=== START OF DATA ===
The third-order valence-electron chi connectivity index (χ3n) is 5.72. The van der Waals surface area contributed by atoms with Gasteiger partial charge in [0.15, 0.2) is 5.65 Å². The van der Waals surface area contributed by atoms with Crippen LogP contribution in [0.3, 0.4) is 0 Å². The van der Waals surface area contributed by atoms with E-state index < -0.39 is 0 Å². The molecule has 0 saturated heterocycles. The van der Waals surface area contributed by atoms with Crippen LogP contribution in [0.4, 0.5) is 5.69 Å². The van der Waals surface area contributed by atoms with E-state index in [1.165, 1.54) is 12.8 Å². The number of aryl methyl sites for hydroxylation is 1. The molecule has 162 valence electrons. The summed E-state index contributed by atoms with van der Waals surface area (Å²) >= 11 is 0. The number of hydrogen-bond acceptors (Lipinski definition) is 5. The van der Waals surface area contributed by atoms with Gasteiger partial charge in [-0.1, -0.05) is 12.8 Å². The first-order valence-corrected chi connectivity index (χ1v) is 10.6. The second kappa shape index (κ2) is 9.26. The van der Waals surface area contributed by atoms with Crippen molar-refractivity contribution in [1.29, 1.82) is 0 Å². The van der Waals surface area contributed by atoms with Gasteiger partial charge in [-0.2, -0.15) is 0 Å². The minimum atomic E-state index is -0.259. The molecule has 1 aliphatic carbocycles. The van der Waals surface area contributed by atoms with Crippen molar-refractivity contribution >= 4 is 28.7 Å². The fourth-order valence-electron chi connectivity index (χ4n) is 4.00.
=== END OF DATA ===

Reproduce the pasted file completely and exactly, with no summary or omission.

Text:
The third-order valence-electron chi connectivity index (χ3n) is 5.72. The van der Waals surface area contributed by atoms with Gasteiger partial charge in [0.15, 0.2) is 5.65 Å². The van der Waals surface area contributed by atoms with Crippen LogP contribution in [0.3, 0.4) is 0 Å². The van der Waals surface area contributed by atoms with E-state index < -0.39 is 0 Å². The molecule has 0 saturated heterocycles. The van der Waals surface area contributed by atoms with Crippen LogP contribution in [0.4, 0.5) is 5.69 Å². The van der Waals surface area contributed by atoms with E-state index in [1.165, 1.54) is 12.8 Å². The number of aryl methyl sites for hydroxylation is 1. The molecule has 162 valence electrons. The summed E-state index contributed by atoms with van der Waals surface area (Å²) >= 11 is 0. The number of hydrogen-bond acceptors (Lipinski definition) is 5. The van der Waals surface area contributed by atoms with Gasteiger partial charge in [-0.1, -0.05) is 12.8 Å². The first-order valence-corrected chi connectivity index (χ1v) is 10.6. The second kappa shape index (κ2) is 9.26. The van der Waals surface area contributed by atoms with Crippen molar-refractivity contribution in [1.29, 1.82) is 0 Å². The van der Waals surface area contributed by atoms with Gasteiger partial charge in [-0.2, -0.15) is 0 Å². The minimum atomic E-state index is -0.259. The molecule has 1 aliphatic carbocycles. The van der Waals surface area contributed by atoms with Crippen molar-refractivity contribution >= 4 is 28.7 Å². The fourth-order valence-electron chi connectivity index (χ4n) is 4.00.